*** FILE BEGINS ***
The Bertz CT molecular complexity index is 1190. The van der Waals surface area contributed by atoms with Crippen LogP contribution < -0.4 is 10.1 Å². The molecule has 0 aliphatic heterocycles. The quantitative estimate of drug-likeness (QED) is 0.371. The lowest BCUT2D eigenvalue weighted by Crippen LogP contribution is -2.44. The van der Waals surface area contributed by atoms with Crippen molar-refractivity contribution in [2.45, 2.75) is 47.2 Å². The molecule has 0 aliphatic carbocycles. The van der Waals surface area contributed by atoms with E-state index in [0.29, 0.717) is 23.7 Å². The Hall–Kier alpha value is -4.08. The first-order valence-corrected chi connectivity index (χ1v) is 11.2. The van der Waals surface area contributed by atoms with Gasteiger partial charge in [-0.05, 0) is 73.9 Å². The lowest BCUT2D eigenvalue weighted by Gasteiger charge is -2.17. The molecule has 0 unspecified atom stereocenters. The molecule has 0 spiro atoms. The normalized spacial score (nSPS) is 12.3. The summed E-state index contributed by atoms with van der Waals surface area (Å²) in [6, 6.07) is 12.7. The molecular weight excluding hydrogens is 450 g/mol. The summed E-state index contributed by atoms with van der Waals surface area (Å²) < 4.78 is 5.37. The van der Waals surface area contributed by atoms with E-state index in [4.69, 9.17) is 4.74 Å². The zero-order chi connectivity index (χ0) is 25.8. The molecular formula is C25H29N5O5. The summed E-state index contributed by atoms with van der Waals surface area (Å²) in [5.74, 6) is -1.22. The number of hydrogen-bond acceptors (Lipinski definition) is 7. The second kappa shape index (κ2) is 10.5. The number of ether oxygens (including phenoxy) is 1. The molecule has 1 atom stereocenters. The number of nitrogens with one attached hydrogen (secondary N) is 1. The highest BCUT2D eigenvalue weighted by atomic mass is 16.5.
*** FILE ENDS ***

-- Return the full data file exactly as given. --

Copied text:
The Bertz CT molecular complexity index is 1190. The van der Waals surface area contributed by atoms with Crippen LogP contribution < -0.4 is 10.1 Å². The molecule has 0 aliphatic heterocycles. The quantitative estimate of drug-likeness (QED) is 0.371. The lowest BCUT2D eigenvalue weighted by Crippen LogP contribution is -2.44. The van der Waals surface area contributed by atoms with Crippen molar-refractivity contribution in [2.45, 2.75) is 47.2 Å². The molecule has 0 aliphatic carbocycles. The van der Waals surface area contributed by atoms with E-state index in [0.29, 0.717) is 23.7 Å². The Hall–Kier alpha value is -4.08. The first-order valence-corrected chi connectivity index (χ1v) is 11.2. The van der Waals surface area contributed by atoms with Gasteiger partial charge in [-0.05, 0) is 73.9 Å². The lowest BCUT2D eigenvalue weighted by Gasteiger charge is -2.17. The molecule has 0 unspecified atom stereocenters. The molecule has 0 spiro atoms. The normalized spacial score (nSPS) is 12.3. The summed E-state index contributed by atoms with van der Waals surface area (Å²) in [6, 6.07) is 12.7. The molecular weight excluding hydrogens is 450 g/mol. The summed E-state index contributed by atoms with van der Waals surface area (Å²) < 4.78 is 5.37. The van der Waals surface area contributed by atoms with E-state index in [4.69, 9.17) is 4.74 Å². The zero-order chi connectivity index (χ0) is 25.8. The molecular formula is C25H29N5O5. The summed E-state index contributed by atoms with van der Waals surface area (Å²) in [5.74, 6) is -1.22. The number of hydrogen-bond acceptors (Lipinski definition) is 7. The second kappa shape index (κ2) is 10.5. The number of ether oxygens (including phenoxy) is 1. The molecule has 1 atom stereocenters. The number of nitrogens with one attached hydrogen (secondary N) is 1. The highest BCUT2D eigenvalue weighted by atomic mass is 16.5.